With some exceptions, political signs can now be installed along the roads throughout Delaware, due to an exemption in state law.
Normally, signs installed along the right of way (state-owned strip of land along the roads) are prohibited, but state law allows signs to be installed along the roads 30 days prior and 30 days after an election, with some restrictions. Because there are statewide primaries this year, candidates and campaign workers were able to begin installing signs Aug. 10.
However, there are still many restrictions on where the signs can placed.
Specifically, the law prohibits at all times all non-official signage in medians, in channelization islands, on utility poles, and no closer than 10 feet from the edge of pavement of state roads and highways. This is also known as the Clear Zone Law.
Outside the Clear Zone, signs are allowed to be placed in the remaining portion of the right of way during an election cycle. Starting this year, signs are also prohibited in the triangular strips of land between roads and access ramps; an area called the “gore” or “gore point.”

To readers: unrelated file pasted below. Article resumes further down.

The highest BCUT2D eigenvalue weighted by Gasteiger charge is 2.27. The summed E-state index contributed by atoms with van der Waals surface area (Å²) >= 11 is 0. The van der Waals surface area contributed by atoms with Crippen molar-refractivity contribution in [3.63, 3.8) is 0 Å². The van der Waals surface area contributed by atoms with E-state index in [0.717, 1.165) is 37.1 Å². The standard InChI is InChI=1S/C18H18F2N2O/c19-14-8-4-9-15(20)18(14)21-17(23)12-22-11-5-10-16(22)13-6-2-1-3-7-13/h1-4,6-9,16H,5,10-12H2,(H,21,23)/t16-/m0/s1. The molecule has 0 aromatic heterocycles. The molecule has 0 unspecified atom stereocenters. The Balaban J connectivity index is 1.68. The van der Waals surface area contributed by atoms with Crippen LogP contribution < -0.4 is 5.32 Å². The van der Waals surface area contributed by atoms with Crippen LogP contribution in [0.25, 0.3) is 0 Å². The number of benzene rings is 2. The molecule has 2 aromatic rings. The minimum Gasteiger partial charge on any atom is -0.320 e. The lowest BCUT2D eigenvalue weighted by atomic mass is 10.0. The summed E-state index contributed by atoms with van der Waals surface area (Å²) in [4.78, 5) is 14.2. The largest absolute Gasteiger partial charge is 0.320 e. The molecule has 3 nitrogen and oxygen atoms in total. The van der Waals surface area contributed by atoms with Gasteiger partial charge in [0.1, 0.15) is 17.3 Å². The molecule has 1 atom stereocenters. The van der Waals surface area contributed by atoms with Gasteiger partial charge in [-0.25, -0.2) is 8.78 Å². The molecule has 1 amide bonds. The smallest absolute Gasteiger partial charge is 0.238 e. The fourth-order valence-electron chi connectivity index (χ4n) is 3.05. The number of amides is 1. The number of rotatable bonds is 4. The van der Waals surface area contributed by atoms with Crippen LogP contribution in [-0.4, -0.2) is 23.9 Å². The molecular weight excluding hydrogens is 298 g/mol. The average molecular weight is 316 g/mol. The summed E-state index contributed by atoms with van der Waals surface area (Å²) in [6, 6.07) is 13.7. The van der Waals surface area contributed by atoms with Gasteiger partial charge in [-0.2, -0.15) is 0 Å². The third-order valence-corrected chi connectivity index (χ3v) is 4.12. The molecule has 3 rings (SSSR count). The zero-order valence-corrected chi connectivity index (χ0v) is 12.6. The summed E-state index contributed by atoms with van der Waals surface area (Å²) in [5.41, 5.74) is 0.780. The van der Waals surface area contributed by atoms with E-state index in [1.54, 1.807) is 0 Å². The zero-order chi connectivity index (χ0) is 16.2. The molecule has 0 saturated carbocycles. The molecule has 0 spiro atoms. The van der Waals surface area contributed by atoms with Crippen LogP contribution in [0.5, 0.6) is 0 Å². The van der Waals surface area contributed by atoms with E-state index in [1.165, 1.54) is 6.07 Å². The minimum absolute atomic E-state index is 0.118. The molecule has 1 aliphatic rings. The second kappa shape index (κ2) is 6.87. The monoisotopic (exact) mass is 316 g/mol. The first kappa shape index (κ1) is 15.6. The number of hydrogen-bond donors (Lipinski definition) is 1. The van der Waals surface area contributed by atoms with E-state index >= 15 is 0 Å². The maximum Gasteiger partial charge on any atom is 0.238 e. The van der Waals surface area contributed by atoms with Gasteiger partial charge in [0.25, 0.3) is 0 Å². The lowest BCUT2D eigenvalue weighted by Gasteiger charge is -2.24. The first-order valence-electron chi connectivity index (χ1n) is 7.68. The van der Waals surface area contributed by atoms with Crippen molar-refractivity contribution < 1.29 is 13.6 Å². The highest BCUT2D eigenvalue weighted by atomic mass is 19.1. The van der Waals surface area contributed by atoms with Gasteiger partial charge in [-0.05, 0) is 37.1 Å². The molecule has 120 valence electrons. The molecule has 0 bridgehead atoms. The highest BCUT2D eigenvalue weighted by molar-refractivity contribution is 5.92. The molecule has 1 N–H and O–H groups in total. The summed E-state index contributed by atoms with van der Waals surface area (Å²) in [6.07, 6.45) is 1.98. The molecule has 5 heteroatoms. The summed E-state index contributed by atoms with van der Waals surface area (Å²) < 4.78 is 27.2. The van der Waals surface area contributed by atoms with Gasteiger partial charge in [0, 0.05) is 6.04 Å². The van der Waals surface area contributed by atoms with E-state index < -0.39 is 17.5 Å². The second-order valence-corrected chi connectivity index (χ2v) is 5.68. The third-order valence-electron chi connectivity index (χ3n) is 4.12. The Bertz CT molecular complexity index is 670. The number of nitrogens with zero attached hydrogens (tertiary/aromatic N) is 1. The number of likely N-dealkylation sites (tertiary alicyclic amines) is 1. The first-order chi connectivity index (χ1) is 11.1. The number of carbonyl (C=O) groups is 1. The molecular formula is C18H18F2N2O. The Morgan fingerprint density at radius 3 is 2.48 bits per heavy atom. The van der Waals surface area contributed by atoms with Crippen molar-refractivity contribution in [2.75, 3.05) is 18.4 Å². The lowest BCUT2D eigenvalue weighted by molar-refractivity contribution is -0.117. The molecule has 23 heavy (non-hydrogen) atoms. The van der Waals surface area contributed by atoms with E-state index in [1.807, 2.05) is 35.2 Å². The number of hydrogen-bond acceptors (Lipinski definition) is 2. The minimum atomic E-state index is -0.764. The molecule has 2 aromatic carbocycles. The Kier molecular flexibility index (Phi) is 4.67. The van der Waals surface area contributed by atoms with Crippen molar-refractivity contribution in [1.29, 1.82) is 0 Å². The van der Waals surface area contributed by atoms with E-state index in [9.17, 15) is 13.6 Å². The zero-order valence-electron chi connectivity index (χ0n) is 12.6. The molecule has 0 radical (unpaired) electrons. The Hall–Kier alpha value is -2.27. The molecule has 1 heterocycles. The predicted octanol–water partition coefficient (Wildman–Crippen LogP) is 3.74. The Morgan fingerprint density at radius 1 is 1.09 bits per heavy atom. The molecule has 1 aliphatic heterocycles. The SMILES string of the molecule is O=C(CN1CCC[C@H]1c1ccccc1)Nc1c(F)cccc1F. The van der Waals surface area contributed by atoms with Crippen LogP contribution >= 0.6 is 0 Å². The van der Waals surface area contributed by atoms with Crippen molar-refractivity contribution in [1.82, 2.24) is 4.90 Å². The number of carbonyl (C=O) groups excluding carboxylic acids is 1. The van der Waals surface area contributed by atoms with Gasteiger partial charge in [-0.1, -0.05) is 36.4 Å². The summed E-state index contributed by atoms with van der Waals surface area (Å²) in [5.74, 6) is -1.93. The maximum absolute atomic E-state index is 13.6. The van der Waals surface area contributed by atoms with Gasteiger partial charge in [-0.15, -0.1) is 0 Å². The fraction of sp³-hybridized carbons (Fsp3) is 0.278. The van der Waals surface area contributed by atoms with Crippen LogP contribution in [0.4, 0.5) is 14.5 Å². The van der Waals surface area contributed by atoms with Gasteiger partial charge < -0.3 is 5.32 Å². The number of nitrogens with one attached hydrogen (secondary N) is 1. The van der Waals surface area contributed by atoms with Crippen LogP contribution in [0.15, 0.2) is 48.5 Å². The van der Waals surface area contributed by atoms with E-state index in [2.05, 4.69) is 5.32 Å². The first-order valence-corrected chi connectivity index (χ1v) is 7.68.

Because it is prohibited to stop on a limited-access highway, I-95, I-495, I-295 and the tolled portions of Route 1, placement of signs along these roadways is discouraged.
The goal of the Clear Zone Law is simple:
Keep the rights-of-way and utility poles clear of visual pollution, which contribute to litter and can be a safety hazard. The law must be applied equally to all who place signs in the right of way. The law subjects the owner of an illegal sign or other obstruction placed in the state’s right of way to a $25 per sign fine and a $15 per sign recovery fee.
All signs must be removed 30 days after the election has concluded.
For more information, go to www.deldot.gov.
For the specific law, go to http://delcode.delaware.gov/title17/c005/index.shtml - Title 17, Chapter 5, starting at 524.